On a wooden ship there aren’t many more important jobs than that of carpenter, and while the Mary Rose appears to have had a small team of them on board, the most important of all was the Master Carpenter, who owned a cabin on the main deck.
This cabin is almost deserving of a blog of its own, as even disregarding the number of tools and other items found inside, it had a sliding door, a shelf for the carpenter to keep his whetstone and even a small window, cut into the side of the ship which could be closed when needed, but allowed light into the cabin so they could work.
However, we’re focusing on the carpenter himself, or at least someone who we believe to be the master carpenter. The evidence does point that way, and maybe even a little further...
Among the coils of rope on the lower deck, just below the cabin, we found a man surrounded by tools - a sawhorse, hammer, chisel, chopping block, stool and his own tool-holder. We know from historical sources that carpenters were often stationed below decks during battle to repair any damage immediately, so was this our master carpenter?
Aged in his mid to late 30s, he was just over 1.72m tall (5ft 7 in) and was a strong, muscular man. His teeth had a build-up of tartar, as well as abscesses, which must have been painful. He had signs of arthritis in his spine, hips and left shoulder. He also had a scar just over his right eye, cutting through his eyebrow, from an injury that had healed.
Looking at his tools, on and below the work benches were two very special tools for working wood known as adzes, a tool type only used in the Mediterranean – specifically in Spain.
One of the personal chests within the cabin contained some of the most beautiful and expensive possessions recovered, including an elaborately embroidered leather pouch containing coins. Many had corroded, but a few can be identified as Spanish in origin.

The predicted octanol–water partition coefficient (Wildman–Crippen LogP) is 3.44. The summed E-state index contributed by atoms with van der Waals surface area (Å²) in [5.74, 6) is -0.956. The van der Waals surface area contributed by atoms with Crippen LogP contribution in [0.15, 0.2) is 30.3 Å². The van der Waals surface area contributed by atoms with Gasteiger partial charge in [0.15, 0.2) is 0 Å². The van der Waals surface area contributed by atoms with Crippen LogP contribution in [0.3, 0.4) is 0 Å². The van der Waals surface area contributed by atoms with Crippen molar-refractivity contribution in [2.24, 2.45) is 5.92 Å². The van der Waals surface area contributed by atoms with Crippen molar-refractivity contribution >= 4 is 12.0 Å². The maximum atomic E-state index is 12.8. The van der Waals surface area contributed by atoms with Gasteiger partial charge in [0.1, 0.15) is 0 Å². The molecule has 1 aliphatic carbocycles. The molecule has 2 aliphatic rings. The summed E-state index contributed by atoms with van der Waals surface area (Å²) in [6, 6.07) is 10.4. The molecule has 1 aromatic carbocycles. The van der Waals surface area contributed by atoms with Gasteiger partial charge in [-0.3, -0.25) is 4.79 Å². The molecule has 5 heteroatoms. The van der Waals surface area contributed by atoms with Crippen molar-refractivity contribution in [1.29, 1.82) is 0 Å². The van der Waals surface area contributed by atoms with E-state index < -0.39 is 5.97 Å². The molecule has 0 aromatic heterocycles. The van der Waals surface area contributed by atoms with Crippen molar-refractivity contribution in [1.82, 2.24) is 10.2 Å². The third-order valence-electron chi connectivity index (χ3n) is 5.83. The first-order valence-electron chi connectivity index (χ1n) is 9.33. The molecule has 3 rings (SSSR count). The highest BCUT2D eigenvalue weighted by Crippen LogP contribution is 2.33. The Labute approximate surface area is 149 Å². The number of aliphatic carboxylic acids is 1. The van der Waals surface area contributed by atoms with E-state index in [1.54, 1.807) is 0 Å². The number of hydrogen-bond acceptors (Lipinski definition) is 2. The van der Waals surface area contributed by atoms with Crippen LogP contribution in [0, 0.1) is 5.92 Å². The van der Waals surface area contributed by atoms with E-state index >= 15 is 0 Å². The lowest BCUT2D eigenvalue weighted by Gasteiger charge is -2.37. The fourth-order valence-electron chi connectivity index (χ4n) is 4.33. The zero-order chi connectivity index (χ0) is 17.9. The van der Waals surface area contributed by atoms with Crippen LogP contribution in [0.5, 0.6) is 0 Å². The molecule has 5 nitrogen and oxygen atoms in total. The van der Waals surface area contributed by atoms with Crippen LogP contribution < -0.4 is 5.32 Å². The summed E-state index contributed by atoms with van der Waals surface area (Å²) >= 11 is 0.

We examined the isotopes of various chemicals in his teeth, which have previously helped us identify one of our Royal Archers as having grown up in North Africa, to see where our carpenter spent his childhood.
His nitrogen and carbon values tell us that he ate a lot of protein, specifically European plants and pork, as well as freshwater fish. Sulphur isotopes tell us that despite his career as a ships carpenter, he didn’t grow up by the sea, although he did grow up in a wetland region.
It’s his oxygen and strontium values that give us more information though; His ‘oxygen value’ is outside the British range, so he wasn’t brought up in England, while his ‘strontium value’ suggests limestone areas, which exist across large areas of Europe, including Spain.
Combining this information with the presence of Spanish tools and coins, it’s not too much of a stretch to suggest that our carpenter grew up in Spain, somehow entering the service of the English Crown. Henry VIII himself recruited armourers and gun founders from Italy, Germany, Belgium and The Netherlands, so it wasn’t unusual to see a skilled foreigner working in Tudor England.
Even on the Mary Rose, it wasn’t unusual. In 1513 a Spanish surgeon is recorded, and one of the few survivors of the sinking in 1545, who gave the only survivors testimony, was Flemish.
Trade between the British Isles and Europe increased steadily during and after the medieval period. With trade, came new people and new cultures, many of which have become part of British culture as we know it today.
A Spanish adze with reconstructed blade outline, recovered from the Mary Rose.
Discover a whole new view of Henry VIII’s navy with our exciting exhibition, using the latest scientific and genealogical research to show us who really crewed the Mary Rose.
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